[This is an important part of the old crafting system because it makes the player want to loot rares rather than just craft them. A solution to this problem is proposed in “Looting Rares”].
Having crafted items being categorized as rares help limit the number of different item categories, which is good for the young hell spawn and casual players.
2 • By having more affixes on an item equal less potential max power per affix and vice versa, the experienced Diablo fanatic get access to powerful magic items and versatile crafted rares from the get go, allowing for early min-maxing and exciting low level PvP.
The new player on the other hand get to experience the game in another way, for the crafting system naturally leads him/her towards a more casually enjoyable experience. It does this by allowing the player to become more generalized with every rare and thus the player can take on any threat posed in the fallen world of Sanctuary, all while just focusing on getting the shinier loot.
The new player in question might one day realize that he/she has evolved with the game though, having cravings for a deeper more hard core experience, that player then chooses to use more magic items to further specialize his/her build and take on more difficult scenarios.
Speaking of late game, the crafting system works in tandem with the legendary affix consumable that the dev team already announced and at the same time give the dev team further reson to separate the rules governing the legendary affixes from the magic/rare category, making legedary affixes truly Legendary!
[“The legendary affix consumable” is no longer a thing. The updated legendarys are however adressed further down under “Legendary Etching”].
An easy way to distiguish a legedary affix from the rest of the affixes on a rare item is by having the legendary affix be unaffected by the “more affixes = less max roll”-rule that otherwise affect the item.
3 • This system depends on blues being used as a gate to create rares and thus they themself can’t be dropping ten a penny, nor dime a dozen.
After a little while though, you as a new player have been able to make yourself a few rares, which in extension means that items of higher rarity than blues need to be quite rare finds for it to really give you that kick when a yellow actually drops, (remember that dropped rares have higher potential and should, next to this system, be treated as such).
Not finding rares or even blues at every corner might sound to some like a drag, but the crafting system opens up the potential for the casual or starting player to have a smörgåsbord of useful base and magic items to equip, as well as a fast natural progression towards rares and a more general (less specialized, more casually oriented) player power.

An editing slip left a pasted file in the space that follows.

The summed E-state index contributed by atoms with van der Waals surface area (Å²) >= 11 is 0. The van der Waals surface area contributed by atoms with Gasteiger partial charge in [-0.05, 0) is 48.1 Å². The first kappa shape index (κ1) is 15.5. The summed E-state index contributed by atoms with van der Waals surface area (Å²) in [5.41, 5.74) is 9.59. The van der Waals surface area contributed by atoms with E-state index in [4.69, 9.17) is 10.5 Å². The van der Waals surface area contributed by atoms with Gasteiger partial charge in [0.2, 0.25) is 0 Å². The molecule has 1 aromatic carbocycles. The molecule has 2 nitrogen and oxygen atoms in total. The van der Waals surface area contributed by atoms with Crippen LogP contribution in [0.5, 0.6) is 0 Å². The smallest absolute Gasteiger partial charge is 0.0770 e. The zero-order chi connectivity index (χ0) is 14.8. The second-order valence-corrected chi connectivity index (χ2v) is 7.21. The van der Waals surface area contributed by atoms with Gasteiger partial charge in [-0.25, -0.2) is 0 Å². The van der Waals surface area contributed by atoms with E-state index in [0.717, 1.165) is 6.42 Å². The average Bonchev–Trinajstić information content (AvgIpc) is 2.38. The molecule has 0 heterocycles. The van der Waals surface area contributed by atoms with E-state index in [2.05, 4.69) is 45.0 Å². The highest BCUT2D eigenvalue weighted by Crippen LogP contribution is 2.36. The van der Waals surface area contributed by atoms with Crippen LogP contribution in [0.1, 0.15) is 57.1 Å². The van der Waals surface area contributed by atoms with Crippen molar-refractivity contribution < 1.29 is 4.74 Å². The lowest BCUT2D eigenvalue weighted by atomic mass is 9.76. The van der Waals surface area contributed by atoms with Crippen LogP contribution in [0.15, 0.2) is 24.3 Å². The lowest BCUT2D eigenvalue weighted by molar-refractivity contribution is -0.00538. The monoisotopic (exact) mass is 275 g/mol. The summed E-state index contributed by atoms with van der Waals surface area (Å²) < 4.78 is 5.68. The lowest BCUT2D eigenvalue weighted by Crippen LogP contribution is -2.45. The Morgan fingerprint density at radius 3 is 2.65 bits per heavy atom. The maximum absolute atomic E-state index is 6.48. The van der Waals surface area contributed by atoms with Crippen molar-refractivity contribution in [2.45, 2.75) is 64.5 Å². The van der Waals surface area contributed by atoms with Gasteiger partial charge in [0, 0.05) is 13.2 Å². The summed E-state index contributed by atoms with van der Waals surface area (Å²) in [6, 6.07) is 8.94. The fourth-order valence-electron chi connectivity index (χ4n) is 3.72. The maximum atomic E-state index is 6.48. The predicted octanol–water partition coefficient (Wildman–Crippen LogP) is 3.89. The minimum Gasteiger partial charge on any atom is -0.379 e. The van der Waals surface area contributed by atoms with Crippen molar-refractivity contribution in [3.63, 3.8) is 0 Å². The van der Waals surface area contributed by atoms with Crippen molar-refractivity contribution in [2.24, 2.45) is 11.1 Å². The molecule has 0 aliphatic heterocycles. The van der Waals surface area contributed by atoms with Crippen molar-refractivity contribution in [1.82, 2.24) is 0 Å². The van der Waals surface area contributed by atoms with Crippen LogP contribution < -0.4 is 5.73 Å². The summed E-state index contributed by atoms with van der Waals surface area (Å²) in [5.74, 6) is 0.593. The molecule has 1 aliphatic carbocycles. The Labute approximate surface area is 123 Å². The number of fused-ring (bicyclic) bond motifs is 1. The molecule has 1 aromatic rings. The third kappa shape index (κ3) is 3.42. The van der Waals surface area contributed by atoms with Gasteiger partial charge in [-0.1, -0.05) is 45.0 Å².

Keeping the action going and not having the player stop and check all drops for an upgrade is such an important part of the D4 experience. Yet looting rares should be superior to crafting them for roughly the same reason.
The issue of making the player want to loot rares can perhaps be solved through having the max potential of crafted items be inferior to looted ones and through the crafting of legendarys using rares as part of the recipe.
By removing the legendary affix from one item type and etching that affix onto a rare of a different item type a demand for both rares and legendarys can be created, though this faces the same problem as with the crafted rares.
Making it so that the etched rare (crafted legendary) is degraded in the process of crafting it is the solution in this case as well, but this time it can be done in more exciting ways!
Imagine you want to transfer a legendary affix onto a rare with an item type you desire, but in doing so some (or all) stats of the rare are lessened. Another, more spectacular (and in my opinion exciting) way of degrading the item, that also potentially makes crafting legendarys viable in the late late game, could be to lessen the effect of the legendary affix, though in which way it should be done would have to be considered individually on every one of the legendary affixes.
Degrading the item could theoretically be done again and again with the newly crafted item being degraded every time, but the first degradation is the one that is most important for assuring the superiority of looted legendarys.
Epilogue and questions
Another thing that this system does is that it gives both casual and hard core players a reson to be excited for loot of any rarity that they find.
And last but certainly not least, the crafting system creates personal attatchment to your most awesome crafted items and at best give the item an almost spiritual personal meaning. Imagine the possibilities!
•Would a system as this one help towards more interesting items and builds?
•How would you work Angelic/Demonic/Ancestral power into the system?
•How early should a system like this be implemented and what does the introduction to it look like?
•Should all items (beside legendarys) draw from the same pool of affixes, or should each item rarity use its own unique pool?
In my opinion this crafting system also opens up the opportunity for Uniques to make a comeback as a different, super late game tier of item that profoundly change the class you’re playing. Imagine a Sorceress turning into a wear bear or using heavy armor for example. In this dream of mine, the character could only wear one unique at a time of course.
If you enjoy what I’ve written please show your respect to me and to the cause, by leaving constructive criticism.